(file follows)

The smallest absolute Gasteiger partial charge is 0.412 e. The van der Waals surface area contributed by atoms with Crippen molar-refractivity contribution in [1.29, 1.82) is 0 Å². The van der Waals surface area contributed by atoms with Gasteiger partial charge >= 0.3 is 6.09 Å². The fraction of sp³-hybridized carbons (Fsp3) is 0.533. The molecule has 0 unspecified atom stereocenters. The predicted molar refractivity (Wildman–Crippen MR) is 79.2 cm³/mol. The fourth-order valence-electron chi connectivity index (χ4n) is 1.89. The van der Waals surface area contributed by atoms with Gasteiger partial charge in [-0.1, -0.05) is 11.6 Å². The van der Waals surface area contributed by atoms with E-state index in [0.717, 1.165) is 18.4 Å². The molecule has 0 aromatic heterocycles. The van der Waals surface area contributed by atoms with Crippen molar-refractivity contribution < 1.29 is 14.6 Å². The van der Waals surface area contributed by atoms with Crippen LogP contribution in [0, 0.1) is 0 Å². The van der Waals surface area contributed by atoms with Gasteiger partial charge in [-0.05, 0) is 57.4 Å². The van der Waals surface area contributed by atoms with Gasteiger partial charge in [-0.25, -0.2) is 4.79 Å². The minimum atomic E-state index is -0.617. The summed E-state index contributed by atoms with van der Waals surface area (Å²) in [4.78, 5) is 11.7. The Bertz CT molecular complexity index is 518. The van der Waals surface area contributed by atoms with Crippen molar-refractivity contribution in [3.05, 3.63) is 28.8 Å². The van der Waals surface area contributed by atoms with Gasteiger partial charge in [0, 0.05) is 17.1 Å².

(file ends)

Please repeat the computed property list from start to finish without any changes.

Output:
The smallest absolute Gasteiger partial charge is 0.412 e. The van der Waals surface area contributed by atoms with Crippen molar-refractivity contribution in [1.29, 1.82) is 0 Å². The van der Waals surface area contributed by atoms with Gasteiger partial charge >= 0.3 is 6.09 Å². The fraction of sp³-hybridized carbons (Fsp3) is 0.533. The molecule has 0 unspecified atom stereocenters. The predicted molar refractivity (Wildman–Crippen MR) is 79.2 cm³/mol. The fourth-order valence-electron chi connectivity index (χ4n) is 1.89. The van der Waals surface area contributed by atoms with Gasteiger partial charge in [-0.1, -0.05) is 11.6 Å². The van der Waals surface area contributed by atoms with E-state index in [0.717, 1.165) is 18.4 Å². The molecule has 0 aromatic heterocycles. The van der Waals surface area contributed by atoms with Crippen molar-refractivity contribution < 1.29 is 14.6 Å². The van der Waals surface area contributed by atoms with Crippen LogP contribution in [0, 0.1) is 0 Å². The van der Waals surface area contributed by atoms with Gasteiger partial charge in [-0.05, 0) is 57.4 Å². The van der Waals surface area contributed by atoms with Gasteiger partial charge in [-0.25, -0.2) is 4.79 Å². The minimum atomic E-state index is -0.617. The summed E-state index contributed by atoms with van der Waals surface area (Å²) in [4.78, 5) is 11.7. The Bertz CT molecular complexity index is 518. The van der Waals surface area contributed by atoms with Crippen molar-refractivity contribution in [3.05, 3.63) is 28.8 Å². The van der Waals surface area contributed by atoms with Gasteiger partial charge in [0, 0.05) is 17.1 Å².